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Refugee in Colorado faces difficulty finding jobs to match qualifications

Mirwais Baheej, M.D., worked as a governmental official in Afghanistan.

BROOMFIELD, Colo. — Afghan refugees who have resettled in Colorado are working to make their presence known in the job market. As they search for a stable income, refugees are often finding they cannot find positions that match their qualifications. 

Dr. Mirwais Baheej and his family are learning those difficulties firsthand. The family of five has resettled in Broomfield. Their three children are attending school, and Baheej is still searching for a steady position. 

Before moving to Colorado, Baheej worked on the executive level of the Afghan government. He obtained his medical degree from a university in Kabul and later obtained a masters from an Australian university. He was director of the agency equivalent to the IRS in Afghanistan prior to the Taliban takeover.  

"I enjoyed the jobs I had. Working in government was my passion," Baheej said. 

As an executive official in the government, Baheej and his family became a target. He and his wife Meetra made the decision to flee.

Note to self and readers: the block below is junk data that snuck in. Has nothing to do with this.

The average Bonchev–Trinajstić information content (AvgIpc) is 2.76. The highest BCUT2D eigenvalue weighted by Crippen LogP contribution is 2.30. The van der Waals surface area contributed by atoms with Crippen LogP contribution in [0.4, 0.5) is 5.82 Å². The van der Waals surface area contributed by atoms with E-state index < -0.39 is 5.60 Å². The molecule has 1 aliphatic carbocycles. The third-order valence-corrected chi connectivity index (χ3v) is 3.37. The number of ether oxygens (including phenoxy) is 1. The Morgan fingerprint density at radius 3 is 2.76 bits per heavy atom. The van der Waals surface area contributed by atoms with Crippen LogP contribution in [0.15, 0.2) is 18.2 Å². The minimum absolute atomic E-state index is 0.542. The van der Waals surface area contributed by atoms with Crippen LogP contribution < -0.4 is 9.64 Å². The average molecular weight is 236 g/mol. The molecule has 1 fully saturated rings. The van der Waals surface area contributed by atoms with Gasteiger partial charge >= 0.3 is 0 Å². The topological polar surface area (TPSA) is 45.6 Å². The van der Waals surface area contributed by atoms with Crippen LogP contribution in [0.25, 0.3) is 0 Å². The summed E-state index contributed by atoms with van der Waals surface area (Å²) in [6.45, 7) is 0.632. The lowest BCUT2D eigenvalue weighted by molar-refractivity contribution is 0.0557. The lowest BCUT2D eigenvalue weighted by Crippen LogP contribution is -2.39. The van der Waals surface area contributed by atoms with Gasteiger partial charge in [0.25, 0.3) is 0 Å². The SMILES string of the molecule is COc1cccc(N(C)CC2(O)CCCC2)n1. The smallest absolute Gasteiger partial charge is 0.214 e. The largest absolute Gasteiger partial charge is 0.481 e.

"It is hard to decide and leave your country -- the place where you are born, grew up. Your family, friends and everything is familiar to you," Baheej said.

Since his arrival in the U.S., he has gained parole status and is authorized to work for two years in the United States. However, gaining employment to match his qualifications has been difficult. 

"One thing that the employers hesitate is that they will see your resume and they will look at and the only thing they will think, and I have felt this, is that this candidate does not have U.S. experience of job," Baheej said. 

In one instance during his job search, he was asked if he was a citizen or was considered a permanent resident with a green card. He explained that he was neither and instead was a parolee with permission from the government to work. The company replied staff members would discuss his status with their legal department. Shortly thereafter, Baheej was turned away as a candidate. 

He continues to work with a job center in Broomfield and with the Emily Griffith Technical College to gain meaningful employment. In his job search, it's become clear that some employers give preference to people with U.S.-based qualifications. 

"Some preferences need to be given because those who come from a different system, from a different community, and those that dare to apply for a job, they need to be encouraged," Baheej said.

Baheej said he knows refugees can bring a lot to the job market for employers that give them a chance. 

"There are a lot of opportunities for refugees because they are bringing a lot of qualities. They can add value to the work because they are different," Baheej said. "This is the beauty of diversity if employers know this."

Another obstacle apart from the job search is securing transportation. Baheej is currently fundraising for a vehicle with help from Heidi Henkel with the Broomfield Resettlement Task Force. His GoFundMe is available here

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